Wednesday, June 2, 2010

Understanding the Comics Medium

My former MA student Mike Plugh, (who is about to embark on his doctoral work in the fall, congratulations again, Mike!), brought this video to my attention, and it's certainly worth including here on Blog Time Passing for a number of reasons.  While I haven't really gotten much into the subject, the medium of comics (as in comic strips and comic books) has come up here on occasion, and I have admitted to the fact that I have been reading comics all my life (see, for example, my post from a few years ago, More Conversations).

I've also noted that I think that Scott McCloud's Understanding Comics, a nonfictional, philosophical examination of the comics medium rendered in graphic novel format, is an excellent addition to the media ecology literature, and I've used it in graduate classes on a number of occasions.  The two sequels to Understanding Comics, Reinventing Comics, and Making Comics, are not quite as good as the first, but still interesting, and worth reading if you're at all interested in the medium, or visual communication in general.  The sequels also get into the impact and potential of digital technologies, which makes them relevant to the study of new media as well, and the third volume, Making Comics, is especially relevant to new media scholars.

So here is Scott McCloud giving one of those TED talks.  The opening, biographical presentation may not seem all that relevant to some, although he does bring it back into play at the end, and the overall theme of vision carries through the entire talk.

The name McCloud is certainly close enough to McLuhan to generate a sense of connection between the two, and McLuhan is his main media ecological influence, as you can tell by this presentation.  But there's also a subtle connection to general semantics as he claims a scientific orientation, and talks about abstracting, albeit in terms of images and visual communication, another example of how the concept of level of abstracting needs to be supplemented by the idea of mode of abstracting (see my previous posts, Language vs. Speech and Art, Abstracting, and Autism).  What he presents here really only gives you a taste of what's in Understanding Comics, however.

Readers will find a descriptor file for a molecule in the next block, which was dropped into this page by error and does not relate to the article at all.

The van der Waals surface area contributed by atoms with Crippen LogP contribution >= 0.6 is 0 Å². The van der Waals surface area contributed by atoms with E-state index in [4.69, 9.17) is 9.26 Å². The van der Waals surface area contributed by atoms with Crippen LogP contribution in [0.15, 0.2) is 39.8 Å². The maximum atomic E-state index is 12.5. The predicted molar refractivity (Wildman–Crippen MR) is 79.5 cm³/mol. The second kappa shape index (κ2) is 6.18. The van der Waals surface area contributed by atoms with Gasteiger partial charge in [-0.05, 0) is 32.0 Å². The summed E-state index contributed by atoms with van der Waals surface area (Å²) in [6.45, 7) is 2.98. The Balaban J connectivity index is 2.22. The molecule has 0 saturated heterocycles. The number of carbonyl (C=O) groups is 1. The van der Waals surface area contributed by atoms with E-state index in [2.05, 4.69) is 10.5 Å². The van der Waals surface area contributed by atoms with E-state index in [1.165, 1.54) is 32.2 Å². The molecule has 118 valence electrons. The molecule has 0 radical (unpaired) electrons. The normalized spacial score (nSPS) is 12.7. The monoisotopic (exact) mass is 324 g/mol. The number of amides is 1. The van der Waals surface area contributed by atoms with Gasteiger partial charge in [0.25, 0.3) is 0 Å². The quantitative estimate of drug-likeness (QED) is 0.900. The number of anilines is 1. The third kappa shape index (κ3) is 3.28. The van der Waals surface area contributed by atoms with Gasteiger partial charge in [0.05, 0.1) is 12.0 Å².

What stands out about this presentation, though, is his demonstration of the potential of digital, online comics, at the end of the talk, particularly in relation to, and as an alternative to hypertext.  The examples he gives are all from other comics creators, but you can find some of his own experiments on his website,, under the menu item of Webcomics

The idea of the screen as a window that reveals a fraction of a larger image, one that requires you to navigate through the terrain, the environment, is not unique to this particular art form (it's pretty basic in video games, after all, and in anything that requires a scroll bar for that matter, including basic word processing).  In fact, it's fairly intrinsic to digital media, but provides an invigorating boost when applied to comics, as can be seen from the examples he shows, and the ones he included on his site.

I have gone to his website and shown students some of this Webcomics in various new media classes I've taught where we've covered the topic of form, generally as a supplement to discussions of hypertext (so I was pleased to see him represent the digital comics in that context as well as in this talk).  One basic point in media ecology, going back to McLuhan, is that when new technologies are introduced, people try to use them to do the same old things they were doing with the old technologies, not recognizing their true potential; McLuhan argued that it takes artists (comics artists included) to probe the boundaries and uncover the possibilities of any new medium.

The one step McCloud has yet to take, at least as far as this video and his books are concerned, is to discuss the comics medium as an environment, an environment that becomes all the more visible, and dynamic, in this new, digital form.  What we need is a media ecology of comics!  Right, Mike?

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